“…AD/HD has been surrounded by long-standing controversy. This controversy surrounds the actual diagnosis of AD/HD—that is, whether the diagnosis simply ‘pathologizes’ normal child behavior and whether it is a function of large (school) classes, too busy parents, or the machinations of a medical/pharmaceutical cabal.”

Here, Jensen defines the essence of the controversy--not Ritalin or amphetamines and the risks they bear—all drugs bear risks-- but whether or not ADHD is a bona fide disease:

"Statistics show that following thorough multi-disciplinary family assessment, only 20-25 per cent of previously diagnosed children are given a confirmed ADHD diagnosis,"

"In our experience, many of the children misdiagnosed with ADHD in fact are assessed to be suffering from significant developmental and learning disorders; attachment problems, anxiety or depression.

Medication may be prescribed during assessment on the basis that "paradoxical" response to central nervous system stimulants indicates ADHD. However, Swanson et al. (1993) report that similar responses occur in children and adults with and without ADHD, so response to medication is of no value in diagnosis.

Coupled with the misdiagnosis was the nationally high rate of prescriptions of stimulant drugs prescribed by US doctors to treat ADHD – due to a lack of knowledge about other possible therapies.”

At this point, I became very interested in the prescription of drugs like Ritalin, and found a lot of information about it. Here are some excerpts.

In a testimony at Congressional Hearings on whether or not to fund research into pharmacological (drug) treatment for school problems, Dr. John D. Griffith [15], Assistant Professor of Psychiatry, Vanderbilt University School of Medicine, posited:

“I would like to point out that every drug, however innocuous, has some degree of toxicity. A drug, therefore, is a type of poison and its poisonous qualities must be carefully weighed against its therapeutic usefulness. A problem, now being considered in most of the Capitols of the Free World, is whether the benefits derived from Amphetamines outweigh their toxicity. It is the consensus of the World Scientific Literature that the Amphetamines are of very little benefit to mankind. They are, however, quite toxic. The committee remains troubled by the absence of long-term studies into the effect of stimulants on the individual, in particular young children, who may begin taking the medication at a very early age, and continue to do so throughout their formative years."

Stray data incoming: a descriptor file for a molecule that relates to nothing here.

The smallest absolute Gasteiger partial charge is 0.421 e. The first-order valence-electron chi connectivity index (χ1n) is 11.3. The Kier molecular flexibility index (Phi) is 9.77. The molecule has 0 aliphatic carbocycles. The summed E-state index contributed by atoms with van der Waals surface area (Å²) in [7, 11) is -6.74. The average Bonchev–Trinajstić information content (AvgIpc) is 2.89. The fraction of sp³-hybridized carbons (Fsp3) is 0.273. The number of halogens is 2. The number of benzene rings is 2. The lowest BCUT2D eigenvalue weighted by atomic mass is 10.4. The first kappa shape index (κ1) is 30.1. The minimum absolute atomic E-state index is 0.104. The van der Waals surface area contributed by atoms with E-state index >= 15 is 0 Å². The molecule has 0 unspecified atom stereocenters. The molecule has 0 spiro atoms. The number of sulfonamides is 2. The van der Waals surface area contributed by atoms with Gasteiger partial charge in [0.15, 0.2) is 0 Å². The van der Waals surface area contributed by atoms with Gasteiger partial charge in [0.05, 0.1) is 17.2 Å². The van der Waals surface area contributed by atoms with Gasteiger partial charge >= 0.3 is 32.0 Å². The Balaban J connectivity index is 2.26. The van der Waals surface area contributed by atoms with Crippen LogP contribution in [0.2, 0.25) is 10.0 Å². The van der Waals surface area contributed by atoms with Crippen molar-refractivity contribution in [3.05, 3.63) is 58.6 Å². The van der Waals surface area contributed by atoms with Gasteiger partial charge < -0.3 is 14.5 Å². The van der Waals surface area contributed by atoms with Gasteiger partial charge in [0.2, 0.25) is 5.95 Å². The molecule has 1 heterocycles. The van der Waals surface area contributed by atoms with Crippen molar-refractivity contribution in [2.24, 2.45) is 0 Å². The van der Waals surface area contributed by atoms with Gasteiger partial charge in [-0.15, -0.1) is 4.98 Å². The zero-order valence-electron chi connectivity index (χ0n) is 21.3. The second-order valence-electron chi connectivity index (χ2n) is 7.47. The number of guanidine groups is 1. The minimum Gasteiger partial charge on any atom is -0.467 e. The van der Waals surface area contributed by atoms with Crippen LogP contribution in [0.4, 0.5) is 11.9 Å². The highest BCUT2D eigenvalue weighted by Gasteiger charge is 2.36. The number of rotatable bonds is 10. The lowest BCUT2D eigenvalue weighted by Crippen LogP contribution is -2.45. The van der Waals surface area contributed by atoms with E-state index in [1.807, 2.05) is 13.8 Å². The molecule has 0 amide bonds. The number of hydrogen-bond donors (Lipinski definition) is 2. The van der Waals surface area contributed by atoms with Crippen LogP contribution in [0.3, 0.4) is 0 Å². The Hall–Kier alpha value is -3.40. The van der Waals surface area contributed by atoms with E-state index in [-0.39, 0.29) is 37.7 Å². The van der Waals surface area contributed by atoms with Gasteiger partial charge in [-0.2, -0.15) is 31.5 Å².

"There may be many children receiving stimulant medication when it is not necessary or warranted," the report said.

The fundamental issue before us, and before all countries of the developed world is whether or not ADHD is a bona fide, diagnosable disease or not. If not, if the children are normal, as I know them to be, they are not medical patients and no medical treatment is necessary, or justified. Rather, their unmet needs lie, as in generations-past, with their parents, teachers, and with their communities. I am against the treatment of ADHD and of all psychiatric conditions with Schedule II, stimulants because none are actual diseases having confirmatory, demonstrable/diagnosable, objective, abnormalities. For simplicity’s sake, I urge all non-physicians to remember that the abnormality is the disease; no abnormality, no disease.

Drugs prescribed for ADHD presently include: Ritalin (methylphenidate), Dexedrine (dextro-amphetamine), Adderall (mixed dextro- and levo-amphetamine) and, Gradumet, and Desoxyn (both of which are methamphetamine, aka 'speed’. All of the above Schedule II stimulants can be dangerous and addictive,

The US Food & Drug Administration (FDA), Med Watch* program, a voluntary system for the reporting of post-marketing complications of drugs, reported the following adverse reactions (AR) from methylphenidate (Ritalin and all generic and proprietary forms), from 1990-1997:

160 deaths**

569 hospitalizations--36 life-threatening.

949 central or peripheral nervous system occurrences

126 cardiovascular occurrences:

6 cases of "cardiomyopathy"

12 of "arrhythmia"

7 of "bradycardia" (slow pulse)

5 of "bundle branch block" (impairment of heart’s conduction apparatus)

4 of "EKG abnormality"

5 "extrasystole" (heart rhythm abnormalities)

3 "heart arrest"

2 heart failure, right"

10 "hypotension," (low BP)

1 "myocardial infarction"

15 "tachycardia" (rapid pulse).